And here’s the reason why: the democratic system is vote-driven, which incentivizes political parties to cater to the masses by introducing wealth redistribution measures and socialistic programs.
    The inevitable result is that the free enterprise system gets slowly pulled toward a more socialistic system, where the state takes and distributes a larger and larger portion of the wealth, leading to an an enormous build-up of bureaucracy that stifles individual initiative and productivity.

    Article content

    When the disparity between the wealthy and workers grows larger and larger, with growing cries to take from the rich and give to the poor, it’s hardly surprising that more and more people begin to question capitalism and look to other systems that promise greater equality. We need to wake up to the realization that wherever you have economic disparity, you have fertile ground for socialism to spread.
    I believe the best way to stop our inevitable slide toward socialism is to give workers a portion of the profits they help produce. One solution, therefore, would be to require companies to share their profits with their workers.
    I have always believed that it takes three forces to drive a business: managers, investors and employees. Most importantly, I believe that all three have a right to share in the business’s profits.

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    Traditionally, investors have received a cut of the profits through dividends and stock appreciation. Managers have also gotten a healthy chunk of the profits through bonuses, stock options and other payments. But employees are often left out of the profit sharing — and without employees, you don’t have a company.
    Companies must realize that they can be more productive and more competitive if they’re able to harness those three driving forces — management, employees and investors — and get them all to pull in the same direction. If you have a wagon pulled by three horses, and each of the horses runs off in a different direction, you usually end up in the ditch. It’s the same with most businesses.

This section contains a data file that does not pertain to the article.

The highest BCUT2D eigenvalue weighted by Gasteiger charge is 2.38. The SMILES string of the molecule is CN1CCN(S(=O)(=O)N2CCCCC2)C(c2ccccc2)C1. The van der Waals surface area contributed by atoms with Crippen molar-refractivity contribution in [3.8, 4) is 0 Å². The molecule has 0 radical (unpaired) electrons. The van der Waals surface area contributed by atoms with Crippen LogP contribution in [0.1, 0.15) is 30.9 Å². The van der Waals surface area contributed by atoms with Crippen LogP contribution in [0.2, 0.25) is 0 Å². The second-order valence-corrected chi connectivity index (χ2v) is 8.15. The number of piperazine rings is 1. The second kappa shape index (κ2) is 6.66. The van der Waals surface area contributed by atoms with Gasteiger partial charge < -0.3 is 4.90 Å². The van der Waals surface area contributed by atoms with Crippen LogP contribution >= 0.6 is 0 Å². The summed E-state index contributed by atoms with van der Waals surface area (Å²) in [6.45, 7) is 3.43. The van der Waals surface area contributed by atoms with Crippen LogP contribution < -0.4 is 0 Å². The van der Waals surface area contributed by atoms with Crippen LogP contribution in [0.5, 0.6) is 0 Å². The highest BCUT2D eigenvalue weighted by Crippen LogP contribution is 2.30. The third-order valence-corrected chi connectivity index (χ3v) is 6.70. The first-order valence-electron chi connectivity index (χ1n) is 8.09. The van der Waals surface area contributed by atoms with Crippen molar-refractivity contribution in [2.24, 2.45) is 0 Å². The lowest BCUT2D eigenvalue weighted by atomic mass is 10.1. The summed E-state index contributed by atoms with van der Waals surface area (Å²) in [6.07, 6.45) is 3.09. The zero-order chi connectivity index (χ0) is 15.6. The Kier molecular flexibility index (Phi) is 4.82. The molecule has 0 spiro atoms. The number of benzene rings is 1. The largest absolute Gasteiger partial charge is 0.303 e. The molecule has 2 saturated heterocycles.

Profit sharing among all of the key stakeholders of a business is basically a recognition that the people who create wealth should get a fair share of that wealth. It’s what we did at Magna for many years, and it was one of the key reasons why the company continually achieved record profits.

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    Our employees not only got a portion of the profits each year in the form of cash, they also received equity in the company, making them part-owners of the business they helped make successful.
    Imagine if we could apply the same profit-and-ownership principle on a national scale.
    Sharing profits with workers would benefit companies, employees and governments. Companies would see an increase in productivity and profits. Employees would get more income. And governments would gain enhanced tax revenue due to the growth generated by increased spending.
    By requiring large companies with more than 300 employees to establish a profit-sharing plan that gives employees 10 per cent of the annual profits, we can create a system where wealth is distributed more evenly and fairly throughout the economy, rather than remaining concentrated in the hands of relatively few individuals.

    Article content

    But most of all, the economy would function better if we had a much fairer and broader distribution of wealth, and there would be fewer social problems caused by the growing income gap between the wealthy and the working class.
    Instead of constantly redistributing the wealth we create, we need to focus on how we can improve the living standards of everyone in society, while lifting the people at the very bottom rungs out of poverty and off of their dependence on the state.
    One thing is for certain: if we fail to find a way to allow workers to participate in wealth creation, our society will continue its slow but sure drift toward socialism.
    National Post
    Frank Stronach is the founder of Magna International Inc., one of Canada’s largest global companies, and an inductee in the Automotive Hall of Fame.

    • @Wily